Launceston turning to sport to attract more visitors

Cross sticks: Tasmania and Queensland compete in the national under-18 men's hockey championship at St Leonards in July, 2016.
Cross sticks: Tasmania and Queensland compete in the national under-18 men's hockey championship at St Leonards in July, 2016.

Low temperatures have long been the subject of mainland jibes about Tasmania. 

But now Launceston wants to make itself cooler.

The city has turned to sport to help boost visitor numbers during the traditionally quiet period from March to November.

During this timeframe, the extent of Launceston’s hospitality is only ever stretched by the V8s, Targa Tasmania, Agfest and Hawthorn’s AFL fixtures.

The powers-that-be want to see that changed.

They believe that the area’s sporting facilities and transport infrastructure can be better utilised to significantly boost the winter economy.

Tourism Northern Tasmania, in partnership with City of Launceston, the Silverdome, Events Tasmania and City Prom initiated the Cool Season Events Research Project which concluded there were major economic and social benefits to be had from proactive event attraction.

The report, which came out in April and was discussed by council in August, sought to get better value for money out of Launceston sporting venues like UTAS Stadium, the Silverdome, Elphin Sports Centre, the aquatic centre and regional tennis centre.

“All the venues are capable of hosting more events,” the report said.

“Launceston is home to a range of excellent multi-purpose and sporting venues and infrastructure which could be used more frequently.

“The national marketplace holds thousands of sporting championships and events and is becoming increasingly competitive. Given the natural assets of Launceston, its own top regional airport with direct flights to major city centres, and major venues, there is every reason to suggest that Launceston can be a successful competitor in the national event marketplace.”

Tasmania takes on South Australia in the national 21-and-under netball championships at the Silverdome in March 2016.

Tasmania takes on South Australia in the national 21-and-under netball championships at the Silverdome in March 2016.

The report suggested Launceston needed to be more proactive, should employ someone responsible for event attraction, calendar management and bidding support and could learn from other regional cities like Ballarat and even Devonport.

Ballarat employs two full-time staff to support event development and hosts numerous events including the national road cycling championships while Devonport has secured national triathlon and bowls titles and co-hosted the Australian Masters Games.

Attracting two to three major events per year could bring in 5000 additional visitors and the report identified sporting opportunities from bowls to BMX.

In addition to assessing city venues, the report examined the potential of places as far afield as Symmons Plains, Lake Barrington, Blue Derby and Barnbougle.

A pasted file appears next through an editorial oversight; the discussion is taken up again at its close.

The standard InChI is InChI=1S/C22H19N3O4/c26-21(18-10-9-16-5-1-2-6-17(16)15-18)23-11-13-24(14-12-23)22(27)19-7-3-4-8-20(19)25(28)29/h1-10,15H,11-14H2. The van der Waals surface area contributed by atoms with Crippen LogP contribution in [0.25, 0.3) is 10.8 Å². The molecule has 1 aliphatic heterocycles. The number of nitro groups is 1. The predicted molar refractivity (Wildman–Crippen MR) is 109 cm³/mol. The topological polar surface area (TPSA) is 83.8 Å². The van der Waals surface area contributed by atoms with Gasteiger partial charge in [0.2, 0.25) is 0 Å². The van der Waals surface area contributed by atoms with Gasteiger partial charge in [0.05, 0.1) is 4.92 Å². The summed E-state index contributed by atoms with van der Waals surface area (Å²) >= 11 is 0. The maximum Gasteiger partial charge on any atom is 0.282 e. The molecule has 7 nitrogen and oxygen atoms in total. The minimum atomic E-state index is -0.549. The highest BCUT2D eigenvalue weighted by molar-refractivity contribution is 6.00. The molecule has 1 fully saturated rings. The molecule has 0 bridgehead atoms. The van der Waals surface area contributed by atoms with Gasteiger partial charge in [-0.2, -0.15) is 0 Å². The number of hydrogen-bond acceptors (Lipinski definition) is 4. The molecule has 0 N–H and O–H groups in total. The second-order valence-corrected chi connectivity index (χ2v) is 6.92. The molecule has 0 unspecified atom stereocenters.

It said it was essential that venues met national standards, suggested council funding to encourage sporting associations to bid for more events and said cutting out sports management companies could lead to substantial savings, with Devonport able to redirect $20,000 to event attraction.

For a state with a population of 500,000 and a city deemed to have a population of 86,000 and a capacity of 3000 beds, Launceston is indeed well served by sporting venues.

Tasmania's Ryan Lawson in action against Victoria's Graeme Frislie at the junior national track cycling championships at the Silverdome in February, 2016.

Tasmania's Ryan Lawson in action against Victoria's Graeme Frislie at the junior national track cycling championships at the Silverdome in February, 2016.

AFL matches, international tennis tournaments and national junior basketball tournaments have become commonplace while the versatility of the Silverdome was perfectly demonstrated when it hosted international netball and boxing within 72 hours of each other last year.

Cricket Tasmania has indicated the potential to host a range of national and junior championships at UTAS Stadium; national or even continental senior or under-age titles could be staged at the regional tennis centre; and while the aquatic centre may be limited to short-course events, Swimming Tasmania is looking to bring more development program meets to Launceston.

Other potential events identified include athletics, track cycling, indoor hockey, futsal, BMX and karate.

The city is already taking major strides.

Between February and July last year it hosted national under-age track cycling, netball and hockey championships and the under-19 cricket champs are in town this week.

On November 14 it was announced that the Oceania road champs were heading to Northern Tasmania for three years and a week later Launceston Council approved a $50,000 grant to facilitate the 2018 national rally championships.

The St Leonards athletic track has been resurfaced while infrastructure upgrades are on the horizon at the Silverdome and Churchill Park soccer grounds.

The full-time position recommended in the TNT report has been filled.

Offering a warmer welcome could be helping Launceston become cooler.